Coast Guard SAR pilots hit by green lasers
A Coast Guard search and rescue helicopter crew was recently hit by a green laser light while on a training mission.
USCG photo/PO 1st Class Timothy Tamargo
A MH-65C Dolphin helicopter crew flying out of U.S. Coast Guard Air Facility Muskegon, Mich., on Aug. 17 was endangered when a green laser was directed toward them from the shore during routine training operations.
At about 2200, the coxswain of a Coast Guard small boat again spotted the laser illuminating the helicopter, this time appearing to track the helicopter as it moved. The source of the laser was traced back to a group of individuals who were observed around a campfire flashing a pattern of light signals with a red light. When the Coast Guard small boat crew approached the shoreline and illuminated the group with a spotlight, all of the individuals scattered and fled the area.
Following the incident the Coast Guard announced a $1,000 reward for information leading to the identification, arrest and conviction of the individual or individuals responsible for the illumination by green laser of the helicopter.
When pointed at aircraft, laser pointers can temporarily blind pilots. The farther the beam travels, the wider it becomes and can have the effect of a flash bulb going off in the cockpit.
This was not an isolated incident in the area. On another occasion a Coast Guard helicopter was illuminated by lasers that originated in Canada. Also, in 2007, a Massachusetts man was sentenced to three years in federal prison, for the Dec. 8, 2007, illumination of a state police helicopter. The charges included “willfully interfering with an aircraft operator with reckless disregard for human life,” and making false statements to arresting officers.
In another incident, a helicopter that was escorting a liquefied natural gas tanker through Boston Harbor was illuminated by 52-year-old Gerard Sasso, who aimed a Class 3B green laser, said to be “at least five to 10 times more powerful than an ordinary laser pointer” (approximately 25 to 50 milliwatts). The pilots took evasive action, but the cockpit was hit and filled with “an intense sparkling green light.” The pilots and Coast Guard were able to trace the source to Sasso’s apartment in Medford, Mass.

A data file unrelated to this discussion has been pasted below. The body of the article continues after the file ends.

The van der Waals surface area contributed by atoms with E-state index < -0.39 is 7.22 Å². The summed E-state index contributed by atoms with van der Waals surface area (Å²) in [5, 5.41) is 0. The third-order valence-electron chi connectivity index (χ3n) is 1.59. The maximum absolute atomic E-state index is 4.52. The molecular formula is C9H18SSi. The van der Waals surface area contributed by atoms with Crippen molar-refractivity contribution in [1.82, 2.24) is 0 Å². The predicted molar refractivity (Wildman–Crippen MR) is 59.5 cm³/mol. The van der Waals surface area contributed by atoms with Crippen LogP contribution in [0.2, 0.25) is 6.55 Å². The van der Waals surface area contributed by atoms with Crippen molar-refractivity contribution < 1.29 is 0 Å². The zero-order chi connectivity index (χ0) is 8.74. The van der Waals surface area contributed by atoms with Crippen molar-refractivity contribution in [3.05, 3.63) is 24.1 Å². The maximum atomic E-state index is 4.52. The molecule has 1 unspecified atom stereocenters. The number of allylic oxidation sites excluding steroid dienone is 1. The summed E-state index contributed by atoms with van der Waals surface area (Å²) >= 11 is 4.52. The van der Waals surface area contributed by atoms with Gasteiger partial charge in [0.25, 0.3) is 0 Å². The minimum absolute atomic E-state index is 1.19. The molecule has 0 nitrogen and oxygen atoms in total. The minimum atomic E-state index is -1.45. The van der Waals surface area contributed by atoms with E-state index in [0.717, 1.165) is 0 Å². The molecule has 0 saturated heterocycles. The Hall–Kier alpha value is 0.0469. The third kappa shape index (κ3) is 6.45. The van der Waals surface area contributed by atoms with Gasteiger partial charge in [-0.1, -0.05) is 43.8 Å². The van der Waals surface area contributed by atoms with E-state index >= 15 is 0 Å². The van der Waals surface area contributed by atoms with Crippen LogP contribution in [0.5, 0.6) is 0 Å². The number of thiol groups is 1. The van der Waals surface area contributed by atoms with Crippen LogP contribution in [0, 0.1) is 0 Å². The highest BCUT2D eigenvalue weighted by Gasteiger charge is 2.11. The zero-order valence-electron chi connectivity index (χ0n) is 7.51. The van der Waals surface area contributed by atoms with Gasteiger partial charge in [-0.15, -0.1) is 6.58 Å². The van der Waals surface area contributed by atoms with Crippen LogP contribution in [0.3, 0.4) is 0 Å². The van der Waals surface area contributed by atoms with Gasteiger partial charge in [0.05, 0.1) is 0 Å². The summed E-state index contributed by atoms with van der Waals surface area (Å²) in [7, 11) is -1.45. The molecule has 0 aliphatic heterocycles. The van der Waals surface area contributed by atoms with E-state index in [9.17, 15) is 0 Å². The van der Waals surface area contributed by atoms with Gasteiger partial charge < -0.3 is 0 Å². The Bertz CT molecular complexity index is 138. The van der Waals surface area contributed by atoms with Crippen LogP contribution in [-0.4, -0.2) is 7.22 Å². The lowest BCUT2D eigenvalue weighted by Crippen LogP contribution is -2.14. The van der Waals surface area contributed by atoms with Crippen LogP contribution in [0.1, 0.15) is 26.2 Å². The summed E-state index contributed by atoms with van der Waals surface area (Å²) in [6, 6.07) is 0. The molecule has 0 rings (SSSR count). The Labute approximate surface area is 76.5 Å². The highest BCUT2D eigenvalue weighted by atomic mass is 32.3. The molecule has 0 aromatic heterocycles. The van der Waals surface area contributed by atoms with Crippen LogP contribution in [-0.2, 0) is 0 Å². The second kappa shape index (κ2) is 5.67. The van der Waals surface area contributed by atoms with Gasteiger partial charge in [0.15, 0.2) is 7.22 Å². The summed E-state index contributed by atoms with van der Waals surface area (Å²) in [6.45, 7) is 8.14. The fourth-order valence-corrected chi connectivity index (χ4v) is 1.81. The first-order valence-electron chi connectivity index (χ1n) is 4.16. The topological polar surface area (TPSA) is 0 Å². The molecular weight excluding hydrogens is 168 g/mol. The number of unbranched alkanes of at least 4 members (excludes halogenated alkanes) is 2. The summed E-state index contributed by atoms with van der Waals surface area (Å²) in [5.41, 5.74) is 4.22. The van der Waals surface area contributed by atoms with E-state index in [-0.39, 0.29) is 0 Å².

News reports quoted prosecutors as saying that Sasso was the second person in the U.S. to be convicted of lasing an aircraft. They also pointed to the November 2009 sentence of a California man who received two-and-a-half years for shining a laser at two airplanes and temporarily blinding a pilot.
Commercial aircraft have also been subjected to these laser attacks. In July 2012, a JetBlue pilot approaching JFK was hit with a laser and suffered minor eye injury. The plane landed safely.
Green lasers present a significant risk to flight safety, especially for helicopters at low altitudes and aircraft taking off or landing and for boat crews operating at night. If any aircrew member’s vision is compromised during a flight, Coast Guard flight rules dictate that the aircrew must abort its mission. A delay during a search and rescue operation could result in the death of the people the Coast Guard is attempting to rescue.
The Coast Guard encourages members of the public who witness someone committing this crime to immediately call 911 to report the incident.
The Federal Aviation Administration reports laser incidents rose 902 percent from 2005 to 2011. Shining any laser at an aircraft is a federal offense under 14 CFR 19.11. Several people have been convicted under this Federal law as well as similar state laws. These convictions have resulted in prison terms as long as five years and fines of up to $11,000, and five years probation.